Let us now praise anonymous sources.
The new White House press secretary got into a familiar old spat with the White House press corps the other day over the use of anonymous sources.
Josh Earnest — has there ever been a more perfectly named White House spokesman? — was a bit off in his timing. He lit into The Post — and noted, more than once, that its reporters were absent from the briefing — for its alleged overuse of unnamed sources.
This critique came as the White House was e-mailing reporters about a background briefing that very afternoon. Featuring, yes, unnamed senior administration officials to speak on the oh-so- sensitive subject of job training. Goose, meet gander, as several reporters at the briefing pointed out.
Except, not exactly. It’s more like the White House is from Mars, reporters are from Venus. Each has needs the other doesn’t entirely get. Both should do their best to put everything, and everyone, on the record. Yet both have legitimate grounds, at times, to deviate from this standard, although they do so for entirely different reasons, which helps explain the press secretary/reporter disconnect.
Earnest’s real beef with an article in The Post wasn’t about the unnamed messengers but about the unwelcome message: that the administration had failed to respond forcefully enough, early enough, to the flood of child migrants.
Asked about the report, Earnest went all journalism school: “You’re asking about a story that’s based entirely on anonymous sources. So that should be reflected in the record.”
Let the record reflect, as Earnest later acknowledged, that the article, and it was a powerful one, featured, by name, a former Border Patrol station chief, an immigration rights advocate and a member of Congress — along with official documents and figures. It prominently and extensively quoted Cecilia Muñoz, the White House domestic policy adviser. Its opening paragraphs about which Earnest complained were based on a public report.
The story also quoted a “former senior federal law enforcement official” about “warning signs” unheeded, and “a person involved in the planning” who asserted that the administration showed a “general lack of interest” in the unaccompanied minors and focused more on passing comprehensive immigration reform.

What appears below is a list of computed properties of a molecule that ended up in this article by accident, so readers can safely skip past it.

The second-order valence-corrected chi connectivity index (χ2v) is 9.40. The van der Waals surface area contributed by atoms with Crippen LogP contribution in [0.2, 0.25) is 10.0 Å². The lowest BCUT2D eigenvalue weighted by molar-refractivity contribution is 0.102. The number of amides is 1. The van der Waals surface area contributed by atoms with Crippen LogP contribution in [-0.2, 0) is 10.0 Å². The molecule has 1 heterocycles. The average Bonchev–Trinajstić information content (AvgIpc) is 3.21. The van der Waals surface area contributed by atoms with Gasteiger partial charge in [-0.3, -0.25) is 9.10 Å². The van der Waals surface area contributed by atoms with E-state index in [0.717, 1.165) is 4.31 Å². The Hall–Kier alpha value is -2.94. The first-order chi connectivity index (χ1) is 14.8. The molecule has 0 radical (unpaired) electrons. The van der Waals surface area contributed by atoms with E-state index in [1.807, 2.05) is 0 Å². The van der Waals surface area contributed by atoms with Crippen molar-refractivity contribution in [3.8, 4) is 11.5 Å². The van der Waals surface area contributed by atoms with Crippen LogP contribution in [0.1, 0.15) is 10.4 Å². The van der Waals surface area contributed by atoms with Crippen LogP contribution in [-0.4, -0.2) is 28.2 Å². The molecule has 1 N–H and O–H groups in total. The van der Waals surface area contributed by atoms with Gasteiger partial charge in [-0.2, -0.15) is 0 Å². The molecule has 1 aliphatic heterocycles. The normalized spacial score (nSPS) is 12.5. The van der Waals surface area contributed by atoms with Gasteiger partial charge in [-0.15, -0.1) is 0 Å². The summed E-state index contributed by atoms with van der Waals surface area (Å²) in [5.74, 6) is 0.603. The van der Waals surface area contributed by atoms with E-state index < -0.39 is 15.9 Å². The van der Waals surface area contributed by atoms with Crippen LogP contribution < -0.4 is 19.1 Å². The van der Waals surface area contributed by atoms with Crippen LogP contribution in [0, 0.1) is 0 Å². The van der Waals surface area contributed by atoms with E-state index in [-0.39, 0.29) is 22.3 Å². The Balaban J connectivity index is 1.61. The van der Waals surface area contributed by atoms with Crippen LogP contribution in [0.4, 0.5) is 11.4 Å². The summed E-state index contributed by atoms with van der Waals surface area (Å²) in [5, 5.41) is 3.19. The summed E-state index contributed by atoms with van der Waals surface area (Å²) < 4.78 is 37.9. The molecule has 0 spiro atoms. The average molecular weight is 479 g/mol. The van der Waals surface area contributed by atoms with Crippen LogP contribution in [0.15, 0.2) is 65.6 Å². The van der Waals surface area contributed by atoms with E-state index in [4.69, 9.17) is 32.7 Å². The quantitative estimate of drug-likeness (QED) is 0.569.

Earnest eventually backtracked on whether the story was unsourced, but argued that officials willing to take the reputational risk of having their names attached — himself at the podium, for instance — should be given more credence. “Greater weight should be granted to those who are willing to put a face and a name with specific claims,” Earnest advised.
Here is the essence of the disconnect. The White House equates anonymous sources (except their own, of course) with cowardice. The media equate them with truth-telling, or at least a closer approximation of the truth than they are able to get from on-the-record aides spouting the official line.
Earnest is correct that a source wiling to be named deserves more credence, but this is, sadly, not the way Washington works. Candor is a rare enough commodity that to demand it be paired with bravery is asking too much. Reporters should push sources to go on the record, but, in the end, they face a trade-off. Relying solely on named sources would present a less complete, less accurate picture of reality to readers, even if readers are deprived of knowing the names of those quoted.
The interests of the White House — this or any other — in keeping sources unnamed stems from entirely different incentives: promoting the president and minimizing unforced errors.
Thus, the call about which reporters chided Earnest was done on background so as not to preempt the official announcement. Every White House wants the focus on the principal, not the aide. This is both understandable and silly. It’s certainly not worth ceding the moral high ground and appearing hypocritical.
The more justifiable use of anonymity is providing greater breathing space for honest discussion. The less administration officials have to worry about every linguistic slip ending up in the next day’s paper, or the next minute’s tweet, the better they can explain their thinking. I participate in a lot of deep background briefings — no direct quotes, but information attributable to senior administration officials — and they’re more valuable than the on-the-record versions.
Speaking of which, Earnest’s snarky references to The Post’s “empty seat.” Going to the White House briefing is more like attending the theater, albeit an interactive, improv performance, than like reporting. A reporter’s time is better spent talking to sources than sitting in an assigned seat. Even if the sources must remain anonymous.
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